Wednesday, November 02, 2016

Wednesday, November 02, 2016 10:56 am by Cristina in , , , , ,    No comments
The editors at Bookpage have selected their favourite literary retellings and reimaginings and there are a couple of Brontë-related ones:
The Brontës
The Lost Child by Caryl Phillips
Phillips goes beyond the tale of Wuthering Heights' Cathy and Heathcliff to create a modern commentary on British colonialism and family. Set in 1957, 20-year-old Oxford student Monica Johnson has a bright future ahead of her, but she leaves it all behind in order to marry a divorced Caribbean grad student that's 10 years her senior. This reimagined story is intercut with scenes from Emily Brontë’s life: her daily activities, her writing on the moors. Phillips is an award-winning author whose own Kittian-British heritage makes this a powerful literary statement.
Jane Steele by Lindsay Faye
What if Jane Eyre wasn’t a quiet, stalwart young woman, but a clever, vengeful serial killer? You’d have Jane Steele, who has left the corpses of her tormentors in her wake. When she sees that the master of Highgate House is in need of a governess, she springs at the opportunity, and surprises herself by falling in love with her brooding boss, who appears to be hiding a past as dark as her own.
This columnist of The Brooklyn Rail has been a fan of Wuthering Heights from an early age:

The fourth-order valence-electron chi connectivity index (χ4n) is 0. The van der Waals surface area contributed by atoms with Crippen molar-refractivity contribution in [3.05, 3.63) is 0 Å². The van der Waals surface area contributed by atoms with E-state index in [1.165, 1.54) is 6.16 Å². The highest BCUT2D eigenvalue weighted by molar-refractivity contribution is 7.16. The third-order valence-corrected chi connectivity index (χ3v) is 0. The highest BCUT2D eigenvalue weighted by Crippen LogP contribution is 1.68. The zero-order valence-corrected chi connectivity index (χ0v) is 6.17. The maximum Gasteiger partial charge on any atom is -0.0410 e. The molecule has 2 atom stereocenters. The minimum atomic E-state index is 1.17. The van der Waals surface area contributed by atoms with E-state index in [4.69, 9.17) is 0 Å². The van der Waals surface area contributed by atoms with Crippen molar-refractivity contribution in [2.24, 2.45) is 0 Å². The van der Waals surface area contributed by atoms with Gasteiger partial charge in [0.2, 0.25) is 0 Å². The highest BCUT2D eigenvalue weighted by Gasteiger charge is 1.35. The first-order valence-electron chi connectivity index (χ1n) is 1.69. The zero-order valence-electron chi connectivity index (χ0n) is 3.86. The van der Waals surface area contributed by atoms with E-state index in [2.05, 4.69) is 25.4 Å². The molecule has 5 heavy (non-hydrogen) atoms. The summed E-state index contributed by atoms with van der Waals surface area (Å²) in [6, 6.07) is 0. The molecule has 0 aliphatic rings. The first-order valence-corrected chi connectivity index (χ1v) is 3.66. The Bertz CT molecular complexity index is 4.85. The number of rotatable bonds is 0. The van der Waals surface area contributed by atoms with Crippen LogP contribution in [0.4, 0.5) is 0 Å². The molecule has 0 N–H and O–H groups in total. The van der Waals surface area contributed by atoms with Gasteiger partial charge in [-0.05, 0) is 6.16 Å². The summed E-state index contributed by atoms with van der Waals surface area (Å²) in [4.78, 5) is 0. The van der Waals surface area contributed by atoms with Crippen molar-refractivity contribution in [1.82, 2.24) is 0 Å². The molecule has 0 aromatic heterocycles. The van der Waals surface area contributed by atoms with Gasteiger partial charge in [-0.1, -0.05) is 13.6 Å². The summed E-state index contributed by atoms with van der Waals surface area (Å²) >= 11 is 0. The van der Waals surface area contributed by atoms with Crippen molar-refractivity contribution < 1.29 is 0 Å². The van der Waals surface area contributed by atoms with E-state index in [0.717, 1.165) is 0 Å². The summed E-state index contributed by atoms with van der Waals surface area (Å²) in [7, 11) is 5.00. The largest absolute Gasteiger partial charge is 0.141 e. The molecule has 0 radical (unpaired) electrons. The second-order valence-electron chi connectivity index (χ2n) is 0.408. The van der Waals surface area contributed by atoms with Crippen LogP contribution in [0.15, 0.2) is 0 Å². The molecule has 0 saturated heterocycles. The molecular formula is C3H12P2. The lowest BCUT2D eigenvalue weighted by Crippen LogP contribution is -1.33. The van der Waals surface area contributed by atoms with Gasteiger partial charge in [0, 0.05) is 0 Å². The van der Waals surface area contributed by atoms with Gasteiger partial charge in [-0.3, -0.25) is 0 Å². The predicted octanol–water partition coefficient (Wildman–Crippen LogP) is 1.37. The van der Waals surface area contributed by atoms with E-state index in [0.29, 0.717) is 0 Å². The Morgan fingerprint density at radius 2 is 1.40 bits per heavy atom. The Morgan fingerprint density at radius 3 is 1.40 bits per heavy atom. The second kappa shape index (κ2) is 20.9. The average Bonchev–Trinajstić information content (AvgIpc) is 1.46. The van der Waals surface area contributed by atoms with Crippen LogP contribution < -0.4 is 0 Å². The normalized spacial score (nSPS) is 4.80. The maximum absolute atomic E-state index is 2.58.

As feminine-identified gay kid, a loner who also wanted to be part of a big world, I found heroes in Emily Dickinson and Emily Brontë (I read Wuthering Heights four, five times by age thirteen), and later George Eliot. (Holland Cotter)
Salon interviews music journalist Marc Myers about the song London Calling by The Clash.
The other thing that’s important is the madness of Guy Stevens, the producer. He was a real catalyst to get these guys going, to put them on the edge. He knew the best music came from them when they were almost biting their nails with anxiety.
He used to say, “In this world there are two Phil Spectors, and I’m one of them.” He was also physical: He’d smash chairs or pour wine over their hands on the keyboard: This guy was about disrupting as much as possible. He knew the song would have a more “Wuthering Heights” quality if he was tormenting them. (Scott Timberg)
History Extra brings back from the archives a February 2011 article from BBC History Magazine on King George III.
George III, locked away in his madness, represented the uncontrollable aspects of humanity that the Enlightenment could not explain. He was the nation’s secret and nightmare, England’s own madman in the attic. Thirty five years before Charlotte Brontë created Mrs Rochester in Jane Eyre and 100 years before Freud gave a name to the dark forces within humanity, the king’s madness made the unconscious real. 
SarasBokBlog posts about Villette in Swedish.

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